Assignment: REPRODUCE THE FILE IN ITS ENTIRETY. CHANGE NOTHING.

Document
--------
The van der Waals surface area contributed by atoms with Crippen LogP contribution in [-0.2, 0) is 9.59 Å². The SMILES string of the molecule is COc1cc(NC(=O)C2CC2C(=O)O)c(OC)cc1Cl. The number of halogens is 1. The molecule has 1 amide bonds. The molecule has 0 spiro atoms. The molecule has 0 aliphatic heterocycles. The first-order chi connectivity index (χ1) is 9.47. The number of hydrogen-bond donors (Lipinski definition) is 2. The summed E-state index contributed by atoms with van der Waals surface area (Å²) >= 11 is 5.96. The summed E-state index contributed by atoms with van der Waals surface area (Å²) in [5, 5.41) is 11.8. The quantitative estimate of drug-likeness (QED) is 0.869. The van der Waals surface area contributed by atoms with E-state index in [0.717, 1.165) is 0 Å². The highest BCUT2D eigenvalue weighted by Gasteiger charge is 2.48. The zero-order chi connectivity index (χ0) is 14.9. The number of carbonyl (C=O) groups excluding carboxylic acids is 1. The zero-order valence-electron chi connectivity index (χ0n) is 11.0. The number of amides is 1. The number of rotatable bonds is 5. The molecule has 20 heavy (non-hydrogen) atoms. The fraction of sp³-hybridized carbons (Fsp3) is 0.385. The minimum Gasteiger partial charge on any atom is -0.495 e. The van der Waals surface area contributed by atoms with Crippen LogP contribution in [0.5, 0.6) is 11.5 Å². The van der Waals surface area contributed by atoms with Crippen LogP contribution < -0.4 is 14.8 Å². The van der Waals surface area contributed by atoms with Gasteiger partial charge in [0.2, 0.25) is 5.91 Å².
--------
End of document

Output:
The van der Waals surface area contributed by atoms with Crippen LogP contribution in [-0.2, 0) is 9.59 Å². The SMILES string of the molecule is COc1cc(NC(=O)C2CC2C(=O)O)c(OC)cc1Cl. The number of halogens is 1. The molecule has 1 amide bonds. The molecule has 0 spiro atoms. The molecule has 0 aliphatic heterocycles. The first-order chi connectivity index (χ1) is 9.47. The number of hydrogen-bond donors (Lipinski definition) is 2. The summed E-state index contributed by atoms with van der Waals surface area (Å²) >= 11 is 5.96. The summed E-state index contributed by atoms with van der Waals surface area (Å²) in [5, 5.41) is 11.8. The quantitative estimate of drug-likeness (QED) is 0.869. The van der Waals surface area contributed by atoms with E-state index in [0.717, 1.165) is 0 Å². The highest BCUT2D eigenvalue weighted by Gasteiger charge is 2.48. The zero-order chi connectivity index (χ0) is 14.9. The number of carbonyl (C=O) groups excluding carboxylic acids is 1. The zero-order valence-electron chi connectivity index (χ0n) is 11.0. The number of amides is 1. The number of rotatable bonds is 5. The molecule has 20 heavy (non-hydrogen) atoms. The fraction of sp³-hybridized carbons (Fsp3) is 0.385. The minimum Gasteiger partial charge on any atom is -0.495 e. The van der Waals surface area contributed by atoms with Crippen LogP contribution in [0.5, 0.6) is 11.5 Å². The van der Waals surface area contributed by atoms with Crippen LogP contribution < -0.4 is 14.8 Å². The van der Waals surface area contributed by atoms with Gasteiger partial charge in [0.2, 0.25) is 5.91 Å².